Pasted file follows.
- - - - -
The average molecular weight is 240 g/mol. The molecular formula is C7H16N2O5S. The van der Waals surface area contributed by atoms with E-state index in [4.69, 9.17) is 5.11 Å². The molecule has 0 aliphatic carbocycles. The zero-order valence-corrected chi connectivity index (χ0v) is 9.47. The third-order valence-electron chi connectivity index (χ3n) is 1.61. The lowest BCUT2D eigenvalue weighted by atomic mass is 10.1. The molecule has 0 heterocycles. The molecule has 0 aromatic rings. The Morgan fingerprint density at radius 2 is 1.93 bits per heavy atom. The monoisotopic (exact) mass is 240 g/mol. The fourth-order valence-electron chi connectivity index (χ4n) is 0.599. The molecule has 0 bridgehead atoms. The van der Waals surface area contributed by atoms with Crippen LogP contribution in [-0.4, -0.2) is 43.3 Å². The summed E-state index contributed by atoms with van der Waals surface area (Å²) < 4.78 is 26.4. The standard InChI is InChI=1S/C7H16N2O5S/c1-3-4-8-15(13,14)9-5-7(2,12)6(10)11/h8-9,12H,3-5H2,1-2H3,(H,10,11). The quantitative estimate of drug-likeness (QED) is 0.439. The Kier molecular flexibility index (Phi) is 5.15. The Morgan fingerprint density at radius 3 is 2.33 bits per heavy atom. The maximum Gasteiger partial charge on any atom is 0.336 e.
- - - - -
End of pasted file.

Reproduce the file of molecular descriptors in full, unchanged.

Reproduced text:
The average molecular weight is 240 g/mol. The molecular formula is C7H16N2O5S. The van der Waals surface area contributed by atoms with E-state index in [4.69, 9.17) is 5.11 Å². The molecule has 0 aliphatic carbocycles. The zero-order valence-corrected chi connectivity index (χ0v) is 9.47. The third-order valence-electron chi connectivity index (χ3n) is 1.61. The lowest BCUT2D eigenvalue weighted by atomic mass is 10.1. The molecule has 0 heterocycles. The molecule has 0 aromatic rings. The Morgan fingerprint density at radius 2 is 1.93 bits per heavy atom. The monoisotopic (exact) mass is 240 g/mol. The fourth-order valence-electron chi connectivity index (χ4n) is 0.599. The molecule has 0 bridgehead atoms. The van der Waals surface area contributed by atoms with Crippen LogP contribution in [-0.4, -0.2) is 43.3 Å². The summed E-state index contributed by atoms with van der Waals surface area (Å²) < 4.78 is 26.4. The standard InChI is InChI=1S/C7H16N2O5S/c1-3-4-8-15(13,14)9-5-7(2,12)6(10)11/h8-9,12H,3-5H2,1-2H3,(H,10,11). The quantitative estimate of drug-likeness (QED) is 0.439. The Kier molecular flexibility index (Phi) is 5.15. The Morgan fingerprint density at radius 3 is 2.33 bits per heavy atom. The maximum Gasteiger partial charge on any atom is 0.336 e.